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New Jersey funeral processions must obey traffic laws

Many drivers will wait for a funeral procession to pass, even if the traffic signal changes. While this may be the common custom, it is not the law. And that ambiguity makes things dicey at intersections. Some drivers who are not in the procession might cross or turn when the light turns green, while mourners in the procession may assume they have the right-of-way.

A collision (especially a fatality) would only add to the heartbreak and stress of a funeral. The following explanation of New Jersey law and general funeral procession etiquette will hopefully avoid a crash or hard feelings.

What is the law regarding funeral processions in New Jersey? Who has the right-of-way?

The New Jersey statute on funeral processions (ยง 39:4-93) is very brief. It only says that if a procession takes longer than five minutes, it must be interrupted so waiting traffic can cross the intersection. On the surface, that sounds like funeral processions have the right-of-way. But in two separate accident cases (1978 and 1990), New Jersey courts found no statutory right for funeral procession mourners to drive through a red light. As a result, the courts have clarified:

  • The lead car in a funeral procession must obey traffic lights and stop signs.
  • Other cars in the procession must stop (or at least yield) if the light turns red.

You may have been part of a funeral procession in which all the funeral cars passed through the intersection even after the light turned red. It's a common practice, but it's not technically the law. In the event of a collision, a mourner could be held liable (and cited) for failing to yield to cross traffic. Yet the other driver could also be liable for plowing through a line of funeral mourners, even if they had a green light. A litigated traffic accident case might come down to the relative negligence of each party.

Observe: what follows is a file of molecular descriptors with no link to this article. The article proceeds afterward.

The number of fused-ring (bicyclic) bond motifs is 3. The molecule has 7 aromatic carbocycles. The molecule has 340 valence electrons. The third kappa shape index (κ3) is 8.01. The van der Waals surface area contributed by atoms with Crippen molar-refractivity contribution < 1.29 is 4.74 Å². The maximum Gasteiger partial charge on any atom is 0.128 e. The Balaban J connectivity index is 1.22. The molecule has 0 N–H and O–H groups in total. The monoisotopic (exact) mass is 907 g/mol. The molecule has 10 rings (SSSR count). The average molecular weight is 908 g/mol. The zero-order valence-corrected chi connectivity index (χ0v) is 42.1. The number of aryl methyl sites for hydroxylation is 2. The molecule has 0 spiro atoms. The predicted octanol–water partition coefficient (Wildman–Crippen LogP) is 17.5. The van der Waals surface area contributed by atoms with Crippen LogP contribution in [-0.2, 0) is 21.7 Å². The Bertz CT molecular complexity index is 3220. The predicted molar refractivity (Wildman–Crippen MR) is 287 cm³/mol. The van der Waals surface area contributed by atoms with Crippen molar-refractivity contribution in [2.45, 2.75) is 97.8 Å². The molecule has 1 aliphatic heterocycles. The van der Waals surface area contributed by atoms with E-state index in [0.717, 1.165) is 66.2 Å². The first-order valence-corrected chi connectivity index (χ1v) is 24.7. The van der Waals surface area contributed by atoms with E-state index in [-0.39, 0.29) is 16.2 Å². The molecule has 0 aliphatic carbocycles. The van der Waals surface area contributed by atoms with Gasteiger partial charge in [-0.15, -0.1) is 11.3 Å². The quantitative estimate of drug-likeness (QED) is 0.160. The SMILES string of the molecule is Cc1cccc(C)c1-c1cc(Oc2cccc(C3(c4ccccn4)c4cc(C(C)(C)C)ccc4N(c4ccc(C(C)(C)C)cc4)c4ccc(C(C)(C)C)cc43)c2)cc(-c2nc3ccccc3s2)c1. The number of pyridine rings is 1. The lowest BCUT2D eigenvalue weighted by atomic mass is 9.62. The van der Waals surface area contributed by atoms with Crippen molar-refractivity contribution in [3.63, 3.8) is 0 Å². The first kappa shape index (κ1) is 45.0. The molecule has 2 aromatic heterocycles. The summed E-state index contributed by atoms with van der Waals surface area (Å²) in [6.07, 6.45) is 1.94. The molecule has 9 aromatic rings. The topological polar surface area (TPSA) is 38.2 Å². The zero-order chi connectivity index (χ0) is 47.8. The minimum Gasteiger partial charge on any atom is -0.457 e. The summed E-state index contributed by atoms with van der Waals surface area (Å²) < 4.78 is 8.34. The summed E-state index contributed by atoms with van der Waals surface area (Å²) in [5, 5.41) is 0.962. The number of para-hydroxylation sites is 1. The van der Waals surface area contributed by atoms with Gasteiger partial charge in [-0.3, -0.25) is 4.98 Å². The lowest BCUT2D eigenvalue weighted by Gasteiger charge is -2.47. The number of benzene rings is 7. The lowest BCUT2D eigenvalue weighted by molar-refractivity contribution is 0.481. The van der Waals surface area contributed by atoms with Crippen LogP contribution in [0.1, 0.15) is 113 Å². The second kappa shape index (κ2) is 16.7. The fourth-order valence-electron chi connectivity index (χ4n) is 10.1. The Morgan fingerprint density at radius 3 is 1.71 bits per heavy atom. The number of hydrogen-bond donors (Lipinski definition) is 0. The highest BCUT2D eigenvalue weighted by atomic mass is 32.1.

What is considered proper etiquette when encountering a funeral procession?

Drivers are often unsure what to do when they come upon a line of funeral cars. Because the law is ambiguous, the safe and courteous thing is to allow the procession to pass. If the procession does stop and you have the green light, proceed with caution.

Aside from the right-of-way issue, here are some general do's and don'ts:

  • Don't honk or make rude gestures. Imagine it's your family member who died.
  • Never cut into a funeral procession. Just don't.
  • Never pass a funeral procession on the right shoulder.
  • It's okay to pass a slow-moving procession in the left lane, but be respectful.
  • If traveling the opposite direction, you need not stop or pull over. In fact, it increases the chances of getting rear-ended.

Please drive cautiously

A bill introduced in the New Jersey Legislature in 2014 would have allowed funeral processions to continue without interruption as long as the lead car had a green light. The measure didn't pass, leaving a gray area - many people mistakenly believe that funeral mourners have the right-of-way.

Whether you are a member of the procession or encounter one, slow down, make eye contact and proceed carefully. Respect the dead -- and the living.

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